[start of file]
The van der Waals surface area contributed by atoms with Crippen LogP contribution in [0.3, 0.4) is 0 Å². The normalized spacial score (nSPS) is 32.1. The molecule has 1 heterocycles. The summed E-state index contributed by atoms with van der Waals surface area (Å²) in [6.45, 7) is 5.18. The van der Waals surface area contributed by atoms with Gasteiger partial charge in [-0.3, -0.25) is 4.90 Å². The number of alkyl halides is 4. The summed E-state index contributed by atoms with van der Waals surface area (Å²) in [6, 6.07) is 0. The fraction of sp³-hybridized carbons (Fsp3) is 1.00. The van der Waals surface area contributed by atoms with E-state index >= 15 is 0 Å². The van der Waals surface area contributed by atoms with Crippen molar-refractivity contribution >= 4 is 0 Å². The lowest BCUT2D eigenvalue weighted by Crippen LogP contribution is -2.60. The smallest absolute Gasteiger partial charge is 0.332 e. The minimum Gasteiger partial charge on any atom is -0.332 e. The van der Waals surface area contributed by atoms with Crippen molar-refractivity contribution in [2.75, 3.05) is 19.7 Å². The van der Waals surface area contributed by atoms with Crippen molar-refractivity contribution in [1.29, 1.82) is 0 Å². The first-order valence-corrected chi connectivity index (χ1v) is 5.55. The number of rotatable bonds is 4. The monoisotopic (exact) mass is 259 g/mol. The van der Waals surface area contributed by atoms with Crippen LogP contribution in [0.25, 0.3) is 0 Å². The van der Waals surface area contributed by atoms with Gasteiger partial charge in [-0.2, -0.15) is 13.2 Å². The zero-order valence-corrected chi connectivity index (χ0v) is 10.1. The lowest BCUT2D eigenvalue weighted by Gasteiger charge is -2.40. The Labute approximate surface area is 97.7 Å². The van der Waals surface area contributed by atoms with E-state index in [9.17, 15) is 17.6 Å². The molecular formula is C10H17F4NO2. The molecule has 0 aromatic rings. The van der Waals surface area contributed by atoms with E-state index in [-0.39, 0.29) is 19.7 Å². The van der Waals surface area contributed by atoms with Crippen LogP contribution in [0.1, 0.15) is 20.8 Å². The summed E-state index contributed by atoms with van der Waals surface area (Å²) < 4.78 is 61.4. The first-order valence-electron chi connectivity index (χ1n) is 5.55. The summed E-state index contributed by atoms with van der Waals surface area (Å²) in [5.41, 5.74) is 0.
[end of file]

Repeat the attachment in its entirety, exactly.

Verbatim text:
The van der Waals surface area contributed by atoms with Crippen LogP contribution in [0.3, 0.4) is 0 Å². The normalized spacial score (nSPS) is 32.1. The molecule has 1 heterocycles. The summed E-state index contributed by atoms with van der Waals surface area (Å²) in [6.45, 7) is 5.18. The van der Waals surface area contributed by atoms with Gasteiger partial charge in [-0.3, -0.25) is 4.90 Å². The number of alkyl halides is 4. The summed E-state index contributed by atoms with van der Waals surface area (Å²) in [6, 6.07) is 0. The fraction of sp³-hybridized carbons (Fsp3) is 1.00. The van der Waals surface area contributed by atoms with E-state index >= 15 is 0 Å². The van der Waals surface area contributed by atoms with Crippen molar-refractivity contribution >= 4 is 0 Å². The lowest BCUT2D eigenvalue weighted by Crippen LogP contribution is -2.60. The smallest absolute Gasteiger partial charge is 0.332 e. The minimum Gasteiger partial charge on any atom is -0.332 e. The van der Waals surface area contributed by atoms with Crippen molar-refractivity contribution in [2.75, 3.05) is 19.7 Å². The van der Waals surface area contributed by atoms with Crippen molar-refractivity contribution in [1.29, 1.82) is 0 Å². The first-order valence-corrected chi connectivity index (χ1v) is 5.55. The number of rotatable bonds is 4. The monoisotopic (exact) mass is 259 g/mol. The van der Waals surface area contributed by atoms with Crippen LogP contribution in [0.25, 0.3) is 0 Å². The van der Waals surface area contributed by atoms with Gasteiger partial charge in [-0.2, -0.15) is 13.2 Å². The zero-order valence-corrected chi connectivity index (χ0v) is 10.1. The lowest BCUT2D eigenvalue weighted by Gasteiger charge is -2.40. The Labute approximate surface area is 97.7 Å². The van der Waals surface area contributed by atoms with E-state index in [9.17, 15) is 17.6 Å². The molecular formula is C10H17F4NO2. The molecule has 0 aromatic rings. The van der Waals surface area contributed by atoms with E-state index in [-0.39, 0.29) is 19.7 Å². The van der Waals surface area contributed by atoms with Crippen LogP contribution in [0.1, 0.15) is 20.8 Å². The summed E-state index contributed by atoms with van der Waals surface area (Å²) < 4.78 is 61.4. The first-order valence-electron chi connectivity index (χ1n) is 5.55. The summed E-state index contributed by atoms with van der Waals surface area (Å²) in [5.41, 5.74) is 0.